Reviews and updates from Amber Foxx, author of the Mae Martin Psychic Mystery Series
I suspect we all have occasional desires to break laws and not get caught, not even by our consciences. Katla, the protagonist of Reprobate, gets away with murder—without regret. Meet your Shadow.
Halm has created a complex, realistic, and compelling character. While she isn’t likeable, he crafts his story in such a way that I couldn’t help rooting for her in spite of her occupation as a freelance assassin. I didn’t find the musician Bram likeable either, but he was equally intriguing. He is a perfect match for Katla.
In writing about Bram, Halm is able to take the point of view of a blind man beautifully, portraying not only the sensory experience but the mind and heart of a man who has coped with his loss through inner strength. Bram’s affinity for Japanese culture—collecting tsuba, playing go, practicing shiatsu and martial arts—is elegantly blended into his character and the way he lives with his blindness. It also subtly permeates the whole book. Although the author is Dutch and the book is set primarily in the Netherlands, Reprobate echoes Japanese literature in its themes, its exploration of a hidden world, and in its contrasting scenes of violence and intimacy. Halm writes about law breakers and law enforcement with equal respect, about sex and autopsies with equal precision, about the execution of an assassination without judgment or attachment. I never felt a good guy/bad guy energy in the story, but an interplay of equal and opposite forces. All the major players are doing jobs, as they see their roles in the world. Many are shown in their private lives with their families, their pets, their friends, their solitude—law enforcement and law breakers alike—revealing layers of their characters through these domestic interactions, and even their choices of animal companions. Katla isn’t an inhuman killer. Though she isn’t the student of Japanese culture that Bram is, she seems to follow something like the samurai code of the philosopher-scholar-warrior who is at peace with death, and studies the arts of strategy and violence.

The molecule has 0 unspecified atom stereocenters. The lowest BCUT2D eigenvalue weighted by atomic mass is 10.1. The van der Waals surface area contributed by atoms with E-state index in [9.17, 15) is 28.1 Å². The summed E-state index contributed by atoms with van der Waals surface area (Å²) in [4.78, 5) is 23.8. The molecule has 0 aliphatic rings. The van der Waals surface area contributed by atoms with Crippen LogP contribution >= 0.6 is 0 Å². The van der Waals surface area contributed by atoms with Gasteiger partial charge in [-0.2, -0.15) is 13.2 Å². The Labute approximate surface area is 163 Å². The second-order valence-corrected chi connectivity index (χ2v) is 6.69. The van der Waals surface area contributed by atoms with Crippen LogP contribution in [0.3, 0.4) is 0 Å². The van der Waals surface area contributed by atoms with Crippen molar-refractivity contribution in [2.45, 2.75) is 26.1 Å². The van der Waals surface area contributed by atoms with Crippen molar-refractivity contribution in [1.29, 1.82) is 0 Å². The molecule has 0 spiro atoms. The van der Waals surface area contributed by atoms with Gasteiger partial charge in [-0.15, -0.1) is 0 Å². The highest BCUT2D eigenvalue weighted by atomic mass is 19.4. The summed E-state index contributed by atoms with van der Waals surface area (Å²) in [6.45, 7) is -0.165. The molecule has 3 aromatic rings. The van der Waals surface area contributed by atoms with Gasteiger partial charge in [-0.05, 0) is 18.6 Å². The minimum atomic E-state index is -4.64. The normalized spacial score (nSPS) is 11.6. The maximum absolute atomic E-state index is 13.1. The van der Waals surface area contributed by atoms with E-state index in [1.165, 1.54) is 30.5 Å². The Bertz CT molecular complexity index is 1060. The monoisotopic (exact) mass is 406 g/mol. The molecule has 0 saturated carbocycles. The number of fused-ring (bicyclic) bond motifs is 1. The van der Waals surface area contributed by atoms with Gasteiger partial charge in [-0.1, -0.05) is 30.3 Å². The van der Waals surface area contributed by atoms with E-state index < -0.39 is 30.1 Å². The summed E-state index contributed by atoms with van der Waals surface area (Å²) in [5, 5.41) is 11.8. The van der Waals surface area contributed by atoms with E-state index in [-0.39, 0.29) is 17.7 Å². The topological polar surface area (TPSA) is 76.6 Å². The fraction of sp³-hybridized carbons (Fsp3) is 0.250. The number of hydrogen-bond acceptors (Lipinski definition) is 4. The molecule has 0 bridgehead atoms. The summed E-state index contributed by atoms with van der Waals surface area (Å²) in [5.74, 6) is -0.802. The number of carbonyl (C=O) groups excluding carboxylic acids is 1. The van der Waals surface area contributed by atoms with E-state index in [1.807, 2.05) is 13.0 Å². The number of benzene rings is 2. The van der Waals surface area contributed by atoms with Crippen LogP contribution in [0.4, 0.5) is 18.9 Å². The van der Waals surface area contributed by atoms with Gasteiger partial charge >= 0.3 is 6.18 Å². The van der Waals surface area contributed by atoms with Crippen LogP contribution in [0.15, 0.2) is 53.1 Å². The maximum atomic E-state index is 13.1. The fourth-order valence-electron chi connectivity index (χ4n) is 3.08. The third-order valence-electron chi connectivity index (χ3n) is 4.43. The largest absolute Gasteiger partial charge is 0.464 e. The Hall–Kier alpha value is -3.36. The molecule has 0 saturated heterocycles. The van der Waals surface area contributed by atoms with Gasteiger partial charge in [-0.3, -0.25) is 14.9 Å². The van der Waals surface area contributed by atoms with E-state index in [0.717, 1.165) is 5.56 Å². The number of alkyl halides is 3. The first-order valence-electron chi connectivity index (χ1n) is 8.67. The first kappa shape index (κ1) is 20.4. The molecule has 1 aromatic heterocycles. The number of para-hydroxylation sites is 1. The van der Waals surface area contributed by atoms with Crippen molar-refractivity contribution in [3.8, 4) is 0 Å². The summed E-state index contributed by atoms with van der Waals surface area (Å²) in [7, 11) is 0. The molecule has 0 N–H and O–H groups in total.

The book had few flaws, but here are the reasons it lost it fifth star and I call it a four-star book:
One: Occasional unnecessary details had a kind of peephole quality. The reader doesn’t need to know that one character attempted unsatisfactory masturbation in order to get to sleep, or precisely how another went about urinating while coping with a bullet wound in the leg. In my opinion, it would have been enough to say that the task was difficult.
Two: The overuse of names in conversation grated on me. Unless this is some Dutch idiosyncrasy, it’s not realistic (and even if it’s a Dutch thing, Halm has characters of all nationalities doing it). The following are two examples that sounded strange to me. Simon arrives at his health club. The attendant speaks to him. “You’re early, Simon.” “I’ll be at the pool, Ruud.” A similar thing occurs later in the airport with two Latin American characters. “What do you think, Jesus? DEA or FBI?” “I think they’re FBI, Rafi.” The book is peppered with this sort of thing.
Three: I was surprised by what two characters talk about in the back of a taxi near the end. Is the back seat soundproof to the front? I’ve never been in a Dutch taxi, but in the American taxis I’ve been in, there’s no barrier. I can’t believe they would let themselves be overheard.
All in all, though, this is polished, inventive work. I looked forward to each chapter even though I don’t normally read books with this much violence. The violent scenes, while graphic, are always relevant to the story. Halm is a master of characterization and plot, adept at integrating settings and research into a page-turning tale. I think many readers will get hooked on the series.